Jamil Wilson 6-7, 222 lbs., 6-11 wingspan, SF, Marquette, Sr.

Wilson is an NBA-level athlete with great length. While he’s not overly skilled, he brings enough energy and athleticism to likely get looks in the second round of next year’s draft. On top of that, he does an excellent John Lucas impression.

Shabazz Napier 6-1.5, 185 lbs., 6-4 wingspan, PG, Connecticut, Sr.

Napier posted surprisingly good measurements, as he appears to be much smaller on the court. He had some nice moments at this event — he’s a clever scorer and plays with flair. Napier has receieved a lot of criticism over the past couple years, and there are some concerns about his attitude, but scouts like his talent. Can he put it all together for a big senior season and revive his stock?

Aaron Craft 6-2.5, 194 lbs., 6-1.5 wingspan, PG, Ohio State, Sr.

Craft really gave the other point guards fits as they tried to set up their offenses in the half court. He’s a pest who always gives incredible effort on the defensive side of the ball. He also showed excellent ability to lead the team in the half court and find teammates for easy baskets. His glaring weakness, of course, is his lack of a shot. It is such a weakness that it will make finding a place in the league a real challenge for him. His shot comes off his hands with sidespin. The further he is from the basket, the more it breaks down. If someone can work with him extensively to rebuild his shooting form, this intense competitor could carve out a nice career as a back-up point guard. His lack of length doesn’t seem to hurt him much, as his on ball defensive ability is top notch.

Markel Brown 6-3.5, 184 lbs., 6-7.5 wingspan, SG, Oklahoma State, Sr.

Brown was solid, but failed to stand out. He’s an above-the-rim athlete with a solid shooting stroke, but he’s undersized for the shooting guard position, though his length helps to make up for some of his lack of height. He should benefit playing alongside Marcus Smart, the premiere point guard in the nation.

Dominic Artis 6-1.5, 183 lbs., 6-2.5 wingspan, PG, Oregon, So.

Artis had a solid showing. Having played high school ball at Findlay, he was obviously comfortable with the setting in Las Vegas. He still tries to add a little too much flash to his game at this point and needs to get stronger/tougher. But after a quality performance in the NCAA tourney, Artis is a prospect to watch down the road.

Markel Starks 6-1.5, 174 lbs., 6-2.5 wingspan, PG, Georgetown, Sr.

Starks isn’t flashy, but he plays under control and generally makes smart decisions. His standout attribute is clearly his excellent jumpshot, which was on display here. Georgetown has a younger, more talented, but less polished point guard in Devontes Smith Rivera, so it will be interesting to see just how the team handles the situation.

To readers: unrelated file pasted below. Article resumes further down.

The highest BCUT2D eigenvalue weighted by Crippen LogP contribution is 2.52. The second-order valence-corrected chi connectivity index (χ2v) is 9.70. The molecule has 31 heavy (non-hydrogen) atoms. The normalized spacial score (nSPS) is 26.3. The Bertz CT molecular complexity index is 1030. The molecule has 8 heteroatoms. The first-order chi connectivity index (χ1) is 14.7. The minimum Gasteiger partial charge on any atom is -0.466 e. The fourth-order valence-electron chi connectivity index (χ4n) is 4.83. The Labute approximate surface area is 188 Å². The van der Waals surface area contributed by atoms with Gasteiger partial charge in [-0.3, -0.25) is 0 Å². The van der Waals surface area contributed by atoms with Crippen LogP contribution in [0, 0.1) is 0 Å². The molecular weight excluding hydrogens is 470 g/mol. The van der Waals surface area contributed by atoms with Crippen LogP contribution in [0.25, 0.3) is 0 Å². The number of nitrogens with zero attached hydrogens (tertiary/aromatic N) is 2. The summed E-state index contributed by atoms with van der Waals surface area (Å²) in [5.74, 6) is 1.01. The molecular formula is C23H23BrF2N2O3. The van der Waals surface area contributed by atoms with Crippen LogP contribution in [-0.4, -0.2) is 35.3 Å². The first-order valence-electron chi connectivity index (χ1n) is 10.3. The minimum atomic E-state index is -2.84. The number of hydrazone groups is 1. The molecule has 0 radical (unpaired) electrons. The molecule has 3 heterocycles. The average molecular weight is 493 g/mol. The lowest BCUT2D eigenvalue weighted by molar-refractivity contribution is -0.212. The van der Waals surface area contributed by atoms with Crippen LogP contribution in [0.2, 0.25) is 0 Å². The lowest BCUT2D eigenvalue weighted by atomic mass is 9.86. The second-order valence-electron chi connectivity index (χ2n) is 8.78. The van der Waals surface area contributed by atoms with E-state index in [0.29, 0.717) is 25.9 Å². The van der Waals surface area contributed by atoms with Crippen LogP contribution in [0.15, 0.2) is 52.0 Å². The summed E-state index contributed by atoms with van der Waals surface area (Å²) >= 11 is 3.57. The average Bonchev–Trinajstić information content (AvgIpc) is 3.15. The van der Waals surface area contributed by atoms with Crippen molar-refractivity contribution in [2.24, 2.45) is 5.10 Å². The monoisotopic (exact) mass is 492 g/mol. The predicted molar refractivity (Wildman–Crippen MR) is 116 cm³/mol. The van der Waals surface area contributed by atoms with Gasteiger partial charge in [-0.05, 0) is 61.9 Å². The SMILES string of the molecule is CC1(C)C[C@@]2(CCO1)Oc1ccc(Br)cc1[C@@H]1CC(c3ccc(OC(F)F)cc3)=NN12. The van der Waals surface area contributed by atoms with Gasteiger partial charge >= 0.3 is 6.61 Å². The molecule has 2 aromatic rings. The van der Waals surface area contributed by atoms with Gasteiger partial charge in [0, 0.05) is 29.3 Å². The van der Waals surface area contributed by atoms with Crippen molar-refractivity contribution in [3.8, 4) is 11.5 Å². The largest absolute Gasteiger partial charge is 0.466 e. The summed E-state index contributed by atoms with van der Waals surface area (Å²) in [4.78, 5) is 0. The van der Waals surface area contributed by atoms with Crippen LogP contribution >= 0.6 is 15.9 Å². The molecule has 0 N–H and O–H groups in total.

Trevor Releford 6-0, 196 lbs., 6-6 wingspan, PG, Alabama, Sr.

Releford has solid skills for the point guard position, but he lacks the speed and athleticism to do much at the NBA level. He should focus on conditioning and toning his body some. His 6-foot-6 wingspan helps make up for lacking great size/quickness.

Jordan McRae 6-5, 175 lbs., 7-0 wingspan, SG/SF, Tennessee, Sr.

Though still painfully skinny, McRae had a very solid showing, displaying above-average run-and-jump athleticism, as well as an improving outside shot. This is a player who has a chance to move up draft boards if he dedicates himself in the weight room and puts together a solid senior campaign. His ball-handling ability and pull-up jumper off the dribble are works in progress, but each skill shows some signs of life. His freakishly long 7-foot wingspan certainly helps his cause, as well.

Sam Thompson 6-7, 192 lbs., 6-8 wingspan, SG, Ohio State, Jr.

Thompson is a bit of an enigma. He has the physical attributes to be a standout shooting guard, but doesn’t seem to consistently play to his abilities. He needs to focus on becoming more assertive as a scorer. His weight is bit surprising — he plays skinnier than he’s listed and should continue to build strength and become better at attacking the basket and finishing through contact. Thompson has great potential, but will things click in order for him to realize it?

Damyean Dotson 6-6, 197 lbs., 6-7.5 wingspan, SG/SF, Oregon, So.